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The University of Pittsburgh's Daily Student Newspaper

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Column | Caitlin Clark adapts to life in the WNBA
Column | Caitlin Clark adapts to life in the WNBA
By James Carter, Staff Writer • June 20, 2024
Opinion | NHL needs to bring specialty jerseys back
By Jameson Keebler, Senior Staff Columnist • June 19, 2024
Opinion | Hold your elected officials morally responsible
By Livia LaMarca, Assistant Opinions Editor • June 18, 2024

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Column | Caitlin Clark adapts to life in the WNBA
Column | Caitlin Clark adapts to life in the WNBA
By James Carter, Staff Writer • June 20, 2024
Opinion | NHL needs to bring specialty jerseys back
By Jameson Keebler, Senior Staff Columnist • June 19, 2024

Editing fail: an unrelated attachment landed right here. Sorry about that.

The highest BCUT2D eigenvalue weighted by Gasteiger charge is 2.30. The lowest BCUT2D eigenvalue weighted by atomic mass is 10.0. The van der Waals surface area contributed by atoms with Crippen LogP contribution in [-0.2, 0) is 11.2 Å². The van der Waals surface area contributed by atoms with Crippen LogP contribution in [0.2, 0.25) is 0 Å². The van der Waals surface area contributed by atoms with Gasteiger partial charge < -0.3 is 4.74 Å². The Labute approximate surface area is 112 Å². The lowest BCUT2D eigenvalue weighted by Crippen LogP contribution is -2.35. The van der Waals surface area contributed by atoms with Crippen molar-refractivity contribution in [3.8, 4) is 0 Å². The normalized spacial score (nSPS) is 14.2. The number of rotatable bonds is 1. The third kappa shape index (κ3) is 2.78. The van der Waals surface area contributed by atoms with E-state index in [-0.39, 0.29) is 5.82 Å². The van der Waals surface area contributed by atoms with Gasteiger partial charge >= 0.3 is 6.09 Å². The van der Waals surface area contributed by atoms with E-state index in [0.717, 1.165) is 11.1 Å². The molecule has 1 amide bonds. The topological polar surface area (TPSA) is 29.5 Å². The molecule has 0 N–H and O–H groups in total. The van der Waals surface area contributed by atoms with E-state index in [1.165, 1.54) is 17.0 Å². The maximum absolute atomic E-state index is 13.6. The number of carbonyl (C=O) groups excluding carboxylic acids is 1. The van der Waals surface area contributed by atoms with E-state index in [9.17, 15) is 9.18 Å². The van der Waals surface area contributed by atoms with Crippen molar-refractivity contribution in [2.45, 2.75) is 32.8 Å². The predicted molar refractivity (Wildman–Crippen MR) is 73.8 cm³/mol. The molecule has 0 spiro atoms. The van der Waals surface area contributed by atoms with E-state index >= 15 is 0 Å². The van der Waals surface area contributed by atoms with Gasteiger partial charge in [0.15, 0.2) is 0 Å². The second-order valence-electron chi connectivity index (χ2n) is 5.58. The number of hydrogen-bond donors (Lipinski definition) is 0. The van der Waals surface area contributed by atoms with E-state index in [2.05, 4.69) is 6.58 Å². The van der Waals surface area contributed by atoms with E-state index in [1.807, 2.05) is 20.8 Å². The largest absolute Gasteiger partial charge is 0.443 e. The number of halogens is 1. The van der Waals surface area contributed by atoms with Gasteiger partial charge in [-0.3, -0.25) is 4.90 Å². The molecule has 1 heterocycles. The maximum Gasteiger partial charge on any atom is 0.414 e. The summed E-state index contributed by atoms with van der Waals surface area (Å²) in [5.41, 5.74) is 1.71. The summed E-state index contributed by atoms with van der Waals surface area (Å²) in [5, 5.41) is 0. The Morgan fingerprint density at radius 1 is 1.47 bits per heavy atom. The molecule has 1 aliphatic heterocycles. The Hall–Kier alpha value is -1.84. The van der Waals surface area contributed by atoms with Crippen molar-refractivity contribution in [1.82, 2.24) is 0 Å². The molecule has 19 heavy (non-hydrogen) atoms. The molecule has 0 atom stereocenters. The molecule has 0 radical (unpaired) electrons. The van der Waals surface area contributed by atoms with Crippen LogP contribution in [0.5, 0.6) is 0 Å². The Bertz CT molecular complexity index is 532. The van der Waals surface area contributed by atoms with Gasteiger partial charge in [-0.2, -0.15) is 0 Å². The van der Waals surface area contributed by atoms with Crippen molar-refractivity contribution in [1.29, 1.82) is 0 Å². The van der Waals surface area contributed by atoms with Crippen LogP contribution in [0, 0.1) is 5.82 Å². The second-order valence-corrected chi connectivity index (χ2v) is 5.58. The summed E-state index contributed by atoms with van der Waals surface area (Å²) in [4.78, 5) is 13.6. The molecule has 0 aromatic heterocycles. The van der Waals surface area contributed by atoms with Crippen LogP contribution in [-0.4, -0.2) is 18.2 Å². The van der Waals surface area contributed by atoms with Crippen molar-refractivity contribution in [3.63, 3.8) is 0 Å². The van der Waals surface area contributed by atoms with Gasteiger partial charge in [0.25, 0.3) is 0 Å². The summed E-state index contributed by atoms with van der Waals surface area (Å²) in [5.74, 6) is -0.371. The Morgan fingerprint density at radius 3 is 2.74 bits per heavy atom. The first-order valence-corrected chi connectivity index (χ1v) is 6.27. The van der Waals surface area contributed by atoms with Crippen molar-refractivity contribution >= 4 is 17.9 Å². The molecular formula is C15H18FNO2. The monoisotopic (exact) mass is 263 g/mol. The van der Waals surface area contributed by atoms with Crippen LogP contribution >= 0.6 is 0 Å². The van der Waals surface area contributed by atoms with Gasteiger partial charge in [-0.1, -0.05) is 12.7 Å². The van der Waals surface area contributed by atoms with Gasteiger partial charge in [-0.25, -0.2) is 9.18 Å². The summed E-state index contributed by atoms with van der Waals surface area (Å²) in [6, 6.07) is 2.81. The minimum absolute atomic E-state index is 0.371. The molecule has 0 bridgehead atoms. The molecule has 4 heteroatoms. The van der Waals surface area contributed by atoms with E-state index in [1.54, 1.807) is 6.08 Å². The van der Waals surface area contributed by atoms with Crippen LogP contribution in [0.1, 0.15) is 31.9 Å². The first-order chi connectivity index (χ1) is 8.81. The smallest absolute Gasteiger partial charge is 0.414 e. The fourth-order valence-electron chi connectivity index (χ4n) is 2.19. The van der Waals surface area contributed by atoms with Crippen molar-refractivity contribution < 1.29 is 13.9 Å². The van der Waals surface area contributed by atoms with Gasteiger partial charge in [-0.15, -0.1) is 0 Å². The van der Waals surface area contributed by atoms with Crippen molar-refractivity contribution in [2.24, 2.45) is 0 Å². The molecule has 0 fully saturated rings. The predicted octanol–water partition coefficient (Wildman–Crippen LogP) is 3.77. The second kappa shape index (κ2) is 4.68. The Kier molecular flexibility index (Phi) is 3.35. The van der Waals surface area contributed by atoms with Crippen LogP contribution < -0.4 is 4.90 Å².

Opinion | Hold your elected officials morally responsible
By Livia LaMarca, Assistant Opinions Editor • June 18, 2024

What to know about JN.1, the latest COVID-19 variant 

A+masked+Pitt+student+walks+outside+the+Petersen+Events+Center+in+January+2024.
Alex Jurkuta | Staff Photographer
A masked Pitt student walks outside the Petersen Events Center in January 2024.

Almost four years after the initial outbreak of COVID-19, new virus strains continue to necessitate attention and precautions.

According to Dr. Graham Snyder, JN.1 is the newest and now most dominant variant in “another long line of Omicron strains.” Snyder noted that JN.1 is of interest because of its potential to cause “immune escape.”